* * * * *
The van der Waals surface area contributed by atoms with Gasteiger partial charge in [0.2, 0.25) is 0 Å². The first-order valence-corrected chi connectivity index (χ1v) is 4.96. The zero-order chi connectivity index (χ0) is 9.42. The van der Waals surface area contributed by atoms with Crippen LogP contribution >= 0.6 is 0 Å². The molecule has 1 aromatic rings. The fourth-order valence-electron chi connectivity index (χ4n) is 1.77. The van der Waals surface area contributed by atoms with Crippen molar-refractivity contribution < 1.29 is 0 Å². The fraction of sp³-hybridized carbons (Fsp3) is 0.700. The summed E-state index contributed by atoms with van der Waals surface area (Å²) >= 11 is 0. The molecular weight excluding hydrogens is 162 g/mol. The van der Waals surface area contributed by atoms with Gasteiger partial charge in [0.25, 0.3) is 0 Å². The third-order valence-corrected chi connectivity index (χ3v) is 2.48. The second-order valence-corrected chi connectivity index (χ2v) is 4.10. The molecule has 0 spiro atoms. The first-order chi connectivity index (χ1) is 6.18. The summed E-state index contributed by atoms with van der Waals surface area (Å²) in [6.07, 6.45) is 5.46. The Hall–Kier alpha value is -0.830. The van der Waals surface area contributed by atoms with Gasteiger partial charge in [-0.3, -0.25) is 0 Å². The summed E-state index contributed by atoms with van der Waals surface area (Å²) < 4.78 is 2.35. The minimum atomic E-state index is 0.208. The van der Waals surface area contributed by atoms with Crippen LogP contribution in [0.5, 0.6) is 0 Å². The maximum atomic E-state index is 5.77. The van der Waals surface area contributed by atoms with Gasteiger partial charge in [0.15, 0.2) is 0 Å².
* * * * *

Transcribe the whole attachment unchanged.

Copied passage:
The van der Waals surface area contributed by atoms with Gasteiger partial charge in [0.2, 0.25) is 0 Å². The first-order valence-corrected chi connectivity index (χ1v) is 4.96. The zero-order chi connectivity index (χ0) is 9.42. The van der Waals surface area contributed by atoms with Crippen LogP contribution >= 0.6 is 0 Å². The molecule has 1 aromatic rings. The fourth-order valence-electron chi connectivity index (χ4n) is 1.77. The van der Waals surface area contributed by atoms with Crippen molar-refractivity contribution < 1.29 is 0 Å². The fraction of sp³-hybridized carbons (Fsp3) is 0.700. The summed E-state index contributed by atoms with van der Waals surface area (Å²) >= 11 is 0. The molecular weight excluding hydrogens is 162 g/mol. The van der Waals surface area contributed by atoms with Gasteiger partial charge in [0.25, 0.3) is 0 Å². The third-order valence-corrected chi connectivity index (χ3v) is 2.48. The second-order valence-corrected chi connectivity index (χ2v) is 4.10. The molecule has 0 spiro atoms. The first-order chi connectivity index (χ1) is 6.18. The summed E-state index contributed by atoms with van der Waals surface area (Å²) in [6.07, 6.45) is 5.46. The Hall–Kier alpha value is -0.830. The van der Waals surface area contributed by atoms with Gasteiger partial charge in [-0.3, -0.25) is 0 Å². The summed E-state index contributed by atoms with van der Waals surface area (Å²) < 4.78 is 2.35. The minimum atomic E-state index is 0.208. The van der Waals surface area contributed by atoms with Crippen LogP contribution in [0.5, 0.6) is 0 Å². The maximum atomic E-state index is 5.77. The van der Waals surface area contributed by atoms with Gasteiger partial charge in [0.15, 0.2) is 0 Å².